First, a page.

If we take a “big picture” look at any of us are trying to accomplish when we invest, we are almost always trying to set aside some money today with the expectation that we will have even more money during some distant tomorrow. That’s straightforward enough. If we thought that a $10,000 investment today would only be worth $9,000 in 2016, we wouldn’t do it. The tricky part that deters some people from investing is the fact that it would be more enjoyable to spend $1,000 today buying good pub food, St. Louis Cardinals baseball tickets, or Bruce Springsteen concert tickets. Those experiences provide real utility, and every dollar you invest today also means, by definition, you are not consuming something.
Although I usually focus on the reinvestment of dividends, there is a nice alternative that might fit the needs of some investors: you have the option and flexibility to … Read the rest of this article!
Eleven million households currently exist in the United States in which the estimated amount of wealth that will be transferred from parents to children will exceed $1 million.
As has always been the case, the wealthy households have been concerned about the effect that gifting large sums of money, be it directly with no strings attached, or through a professionally managed trust fund that makes regular distributions to their children as beneficiaries, may have on their children.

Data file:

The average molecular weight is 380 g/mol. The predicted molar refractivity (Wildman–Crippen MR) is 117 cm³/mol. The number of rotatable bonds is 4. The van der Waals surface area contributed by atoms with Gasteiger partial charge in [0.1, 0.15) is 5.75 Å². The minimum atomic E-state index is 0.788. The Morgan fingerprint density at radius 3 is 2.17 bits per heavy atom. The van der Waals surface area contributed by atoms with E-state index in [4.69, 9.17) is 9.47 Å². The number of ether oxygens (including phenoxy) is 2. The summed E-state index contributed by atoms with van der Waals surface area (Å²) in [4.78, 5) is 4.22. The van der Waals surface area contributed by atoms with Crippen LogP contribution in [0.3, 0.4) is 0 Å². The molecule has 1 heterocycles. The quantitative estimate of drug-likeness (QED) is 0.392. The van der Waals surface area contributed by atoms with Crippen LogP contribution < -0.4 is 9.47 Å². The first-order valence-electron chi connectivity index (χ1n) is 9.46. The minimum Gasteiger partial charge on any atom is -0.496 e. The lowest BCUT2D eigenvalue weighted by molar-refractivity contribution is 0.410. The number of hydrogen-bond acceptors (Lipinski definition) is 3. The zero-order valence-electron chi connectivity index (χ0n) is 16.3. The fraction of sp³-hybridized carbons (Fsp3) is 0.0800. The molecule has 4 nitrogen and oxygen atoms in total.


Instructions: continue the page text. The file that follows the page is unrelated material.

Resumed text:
These concerns are usually three-fold:
First, that the children will squander the value of the resources that the parents spent a lifetime accumulating;
Second, that the children will lack a work ethic and/or otherwise lead unproductive lives due to the lack of necessity in working; and/or
Third, that the access to significant funds can facilitate the development of vices–drugs, alcohol, and unscrupulous lovers drawn to the wealth, if the beneficiary so discloses it. … Read the rest of this article!